Sarah Teather: We will reform the school system so that children with special educational needs and disabilities get the best possible support. We will halt the unnecessary closure of special schools, improve diagnostic assessment for schoolchildren, and remove the bias towards inclusion. We have introduced legislation to make it possible, for the first time, for special schools to become academies. We are committed to offering special schools the additional freedoms that we are giving mainstream schools.
20. Andrew Griffiths: To ask the Secretary of State for the Home Department what recent assessment she has made of the level of illegal drug use in England. 
James Brokenshire: Levels of illegal drug use among adults aged 16 to 59 in England and Wales are measured using the British crime survey. The latest figures for 2008-09 show that:
10.1% had used an illicit drug in the last year; and
3.7% of adults had used a Class A drug in the last year.
The smoking, drinking and drug use survey provides measures of drug use among 11 to 15-year-olds in England. The latest figures for 2008 show that 15% of pupils reported taking drugs in the last year.
21. Kate Green: To ask the Secretary of State for the Home Department what discussions she has had with police forces on the implications for them of the Government's proposals to extend anonymity to defendants in rape trials. 
Lynne Featherstone: My right hon. Friend the Secretary of State for the Home Department has had a number of discussion with her Cabinet colleague, the Secretary of State for Justice. We have made it clear that we will progress out commitment on this subject with the care it merits. Our consideration of the options will of course include a full examination of any impact on police investigations.
23. Steve McCabe: To ask the Secretary of State for the Home Department what steps she plans to take to regulate the use of CCTV in public places; and if she will make a statement.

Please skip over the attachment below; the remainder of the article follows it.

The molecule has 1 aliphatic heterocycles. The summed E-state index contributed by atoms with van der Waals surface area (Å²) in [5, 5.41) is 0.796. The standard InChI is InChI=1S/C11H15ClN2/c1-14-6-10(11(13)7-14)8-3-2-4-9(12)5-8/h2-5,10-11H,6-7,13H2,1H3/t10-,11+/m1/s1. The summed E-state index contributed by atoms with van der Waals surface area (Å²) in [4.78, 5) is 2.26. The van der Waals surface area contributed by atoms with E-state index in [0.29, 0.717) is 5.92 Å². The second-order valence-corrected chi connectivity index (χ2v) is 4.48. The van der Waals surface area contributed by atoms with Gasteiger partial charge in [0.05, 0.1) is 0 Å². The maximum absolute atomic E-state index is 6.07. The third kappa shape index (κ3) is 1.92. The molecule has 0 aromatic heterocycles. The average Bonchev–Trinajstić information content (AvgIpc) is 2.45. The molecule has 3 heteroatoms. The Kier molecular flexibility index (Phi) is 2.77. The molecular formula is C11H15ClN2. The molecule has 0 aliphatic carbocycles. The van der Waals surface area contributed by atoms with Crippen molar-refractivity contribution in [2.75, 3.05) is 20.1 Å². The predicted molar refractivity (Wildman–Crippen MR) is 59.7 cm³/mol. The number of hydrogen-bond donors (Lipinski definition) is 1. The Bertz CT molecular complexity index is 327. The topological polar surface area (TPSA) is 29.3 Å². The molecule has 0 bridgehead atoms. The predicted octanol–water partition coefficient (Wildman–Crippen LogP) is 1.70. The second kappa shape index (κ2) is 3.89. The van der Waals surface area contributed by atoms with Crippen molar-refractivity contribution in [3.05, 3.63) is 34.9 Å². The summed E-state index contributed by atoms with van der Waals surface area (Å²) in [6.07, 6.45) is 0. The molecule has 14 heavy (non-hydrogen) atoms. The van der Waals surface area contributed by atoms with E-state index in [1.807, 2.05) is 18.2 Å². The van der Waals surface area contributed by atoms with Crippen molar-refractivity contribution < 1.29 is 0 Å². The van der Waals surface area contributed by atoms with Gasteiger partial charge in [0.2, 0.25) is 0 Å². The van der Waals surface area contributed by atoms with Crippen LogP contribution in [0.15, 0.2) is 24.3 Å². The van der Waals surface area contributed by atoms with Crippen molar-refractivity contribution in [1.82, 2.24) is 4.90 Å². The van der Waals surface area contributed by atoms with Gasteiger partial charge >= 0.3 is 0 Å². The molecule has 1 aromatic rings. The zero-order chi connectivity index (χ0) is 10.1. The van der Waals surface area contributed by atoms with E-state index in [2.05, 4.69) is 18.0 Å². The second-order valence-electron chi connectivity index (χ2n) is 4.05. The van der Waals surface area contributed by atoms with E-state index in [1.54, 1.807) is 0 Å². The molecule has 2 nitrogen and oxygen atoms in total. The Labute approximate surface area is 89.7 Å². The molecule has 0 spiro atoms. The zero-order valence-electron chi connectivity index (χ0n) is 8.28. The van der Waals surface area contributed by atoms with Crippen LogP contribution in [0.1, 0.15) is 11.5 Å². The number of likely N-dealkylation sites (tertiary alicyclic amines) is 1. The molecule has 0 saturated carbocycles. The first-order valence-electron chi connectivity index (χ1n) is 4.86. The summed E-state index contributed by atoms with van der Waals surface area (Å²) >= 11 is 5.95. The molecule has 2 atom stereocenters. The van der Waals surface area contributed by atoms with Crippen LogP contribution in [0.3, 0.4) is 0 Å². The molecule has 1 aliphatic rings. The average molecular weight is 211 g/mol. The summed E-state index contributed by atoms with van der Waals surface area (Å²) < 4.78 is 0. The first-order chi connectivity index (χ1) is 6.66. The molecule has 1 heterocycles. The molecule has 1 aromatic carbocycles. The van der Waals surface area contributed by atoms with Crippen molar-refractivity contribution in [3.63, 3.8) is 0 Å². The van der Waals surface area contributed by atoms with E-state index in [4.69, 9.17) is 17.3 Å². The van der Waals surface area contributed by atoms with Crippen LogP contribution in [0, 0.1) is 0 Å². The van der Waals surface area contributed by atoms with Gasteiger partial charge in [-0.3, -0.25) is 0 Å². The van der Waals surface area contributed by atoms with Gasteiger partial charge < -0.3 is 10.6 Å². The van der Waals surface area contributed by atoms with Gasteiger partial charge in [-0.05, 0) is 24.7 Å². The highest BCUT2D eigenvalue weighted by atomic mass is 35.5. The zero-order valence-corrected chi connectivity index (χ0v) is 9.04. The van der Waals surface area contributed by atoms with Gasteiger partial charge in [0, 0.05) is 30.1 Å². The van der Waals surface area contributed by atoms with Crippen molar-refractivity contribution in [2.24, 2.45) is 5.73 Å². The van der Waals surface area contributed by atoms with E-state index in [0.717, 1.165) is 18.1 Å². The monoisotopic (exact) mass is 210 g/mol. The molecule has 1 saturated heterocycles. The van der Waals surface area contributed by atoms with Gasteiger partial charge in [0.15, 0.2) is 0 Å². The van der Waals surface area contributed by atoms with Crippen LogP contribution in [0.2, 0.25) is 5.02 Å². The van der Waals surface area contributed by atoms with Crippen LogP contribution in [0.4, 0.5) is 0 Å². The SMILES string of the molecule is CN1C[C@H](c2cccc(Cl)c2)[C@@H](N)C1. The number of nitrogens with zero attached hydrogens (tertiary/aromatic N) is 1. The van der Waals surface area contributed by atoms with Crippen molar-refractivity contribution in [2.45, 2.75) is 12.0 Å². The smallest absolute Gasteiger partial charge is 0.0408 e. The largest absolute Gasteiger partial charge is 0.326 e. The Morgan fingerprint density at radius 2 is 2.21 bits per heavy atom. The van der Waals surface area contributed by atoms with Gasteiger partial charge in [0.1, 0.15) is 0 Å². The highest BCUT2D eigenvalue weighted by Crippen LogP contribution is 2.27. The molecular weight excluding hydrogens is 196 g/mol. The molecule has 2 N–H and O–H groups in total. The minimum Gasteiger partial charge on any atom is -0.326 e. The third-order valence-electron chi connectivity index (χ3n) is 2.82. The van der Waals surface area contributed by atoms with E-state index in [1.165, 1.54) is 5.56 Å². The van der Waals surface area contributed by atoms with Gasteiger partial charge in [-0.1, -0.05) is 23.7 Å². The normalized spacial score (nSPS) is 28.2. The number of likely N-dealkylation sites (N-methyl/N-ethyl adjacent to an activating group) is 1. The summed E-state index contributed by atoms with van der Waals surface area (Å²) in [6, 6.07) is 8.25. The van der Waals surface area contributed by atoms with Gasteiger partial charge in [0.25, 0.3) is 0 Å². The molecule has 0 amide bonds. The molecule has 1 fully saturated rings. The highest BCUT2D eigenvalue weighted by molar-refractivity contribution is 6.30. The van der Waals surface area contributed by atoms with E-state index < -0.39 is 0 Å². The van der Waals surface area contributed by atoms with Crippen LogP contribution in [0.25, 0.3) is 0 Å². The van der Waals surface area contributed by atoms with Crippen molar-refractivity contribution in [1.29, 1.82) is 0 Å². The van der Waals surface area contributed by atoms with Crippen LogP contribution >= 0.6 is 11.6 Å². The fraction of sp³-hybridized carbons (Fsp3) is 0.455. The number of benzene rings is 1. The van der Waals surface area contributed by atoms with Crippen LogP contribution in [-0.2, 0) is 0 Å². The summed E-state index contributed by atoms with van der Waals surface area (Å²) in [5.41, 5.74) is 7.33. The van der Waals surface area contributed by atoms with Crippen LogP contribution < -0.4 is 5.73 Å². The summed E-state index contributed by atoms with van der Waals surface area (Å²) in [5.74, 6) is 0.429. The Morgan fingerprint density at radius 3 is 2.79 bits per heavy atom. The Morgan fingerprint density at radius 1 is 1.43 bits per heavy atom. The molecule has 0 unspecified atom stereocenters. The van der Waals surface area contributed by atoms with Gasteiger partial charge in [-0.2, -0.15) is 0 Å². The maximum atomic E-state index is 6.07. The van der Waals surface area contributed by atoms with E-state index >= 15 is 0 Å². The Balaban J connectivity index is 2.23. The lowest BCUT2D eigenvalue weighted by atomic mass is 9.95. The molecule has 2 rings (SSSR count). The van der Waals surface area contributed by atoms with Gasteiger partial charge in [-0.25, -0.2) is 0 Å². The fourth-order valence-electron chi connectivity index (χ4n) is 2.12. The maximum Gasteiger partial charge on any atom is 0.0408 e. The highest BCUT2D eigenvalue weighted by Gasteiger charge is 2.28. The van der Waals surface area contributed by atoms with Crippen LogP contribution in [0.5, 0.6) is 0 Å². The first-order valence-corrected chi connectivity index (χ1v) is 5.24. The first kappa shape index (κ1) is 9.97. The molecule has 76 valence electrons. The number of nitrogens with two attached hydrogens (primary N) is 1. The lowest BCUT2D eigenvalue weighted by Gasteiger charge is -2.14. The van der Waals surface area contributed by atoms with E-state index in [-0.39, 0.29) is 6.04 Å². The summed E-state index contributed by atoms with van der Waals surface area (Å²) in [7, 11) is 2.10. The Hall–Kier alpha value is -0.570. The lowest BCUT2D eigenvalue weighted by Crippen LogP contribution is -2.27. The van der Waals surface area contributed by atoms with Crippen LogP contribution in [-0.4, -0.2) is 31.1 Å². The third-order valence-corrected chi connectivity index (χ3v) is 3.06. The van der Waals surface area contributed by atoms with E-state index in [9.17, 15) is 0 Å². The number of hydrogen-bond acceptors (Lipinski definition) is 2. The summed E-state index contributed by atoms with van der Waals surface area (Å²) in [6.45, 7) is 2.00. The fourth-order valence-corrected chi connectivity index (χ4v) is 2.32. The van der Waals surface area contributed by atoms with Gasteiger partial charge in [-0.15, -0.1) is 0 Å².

James Brokenshire: In our coalition programme for government, as part of our work around safeguarding civil liberties, we have stated that we will further regulate CCTV. We will bring forward detailed proposals in due course.
Stuart Andrew: To ask the Secretary of State for the Home Department what recent representations she has received on the amount of time spent on administrative tasks by police officers each year. 
Nick Herbert: When I have spoken to police officers, they have asked us to help free them up to do the job that they are paid to do. I am committed to returning common sense to policing, which means getting officers back onto the streets, dealing with crime, and not sitting behind desks filling out forms, to meet targets.
John Mann: To ask the Secretary of State for the Home Department how many EU citizens have been deported for reasons other than criminal activity in the last 12 months. 
Damian Green: The UK Border Agency does not deport EU citizens for reasons other than criminal convictions or proceedings.
In the last 12 months 14 EU citizens have been removed through the process of administrative removal.
Mr Bone: To ask the Secretary of State for the Home Department what recent discussions her Department has had on setting the date for an Anti-Slavery Day under the Anti-Slavery Day Act 2010. 
Damian Green: The Government will be bringing forward proposals shortly for an Anti-Slavery Day.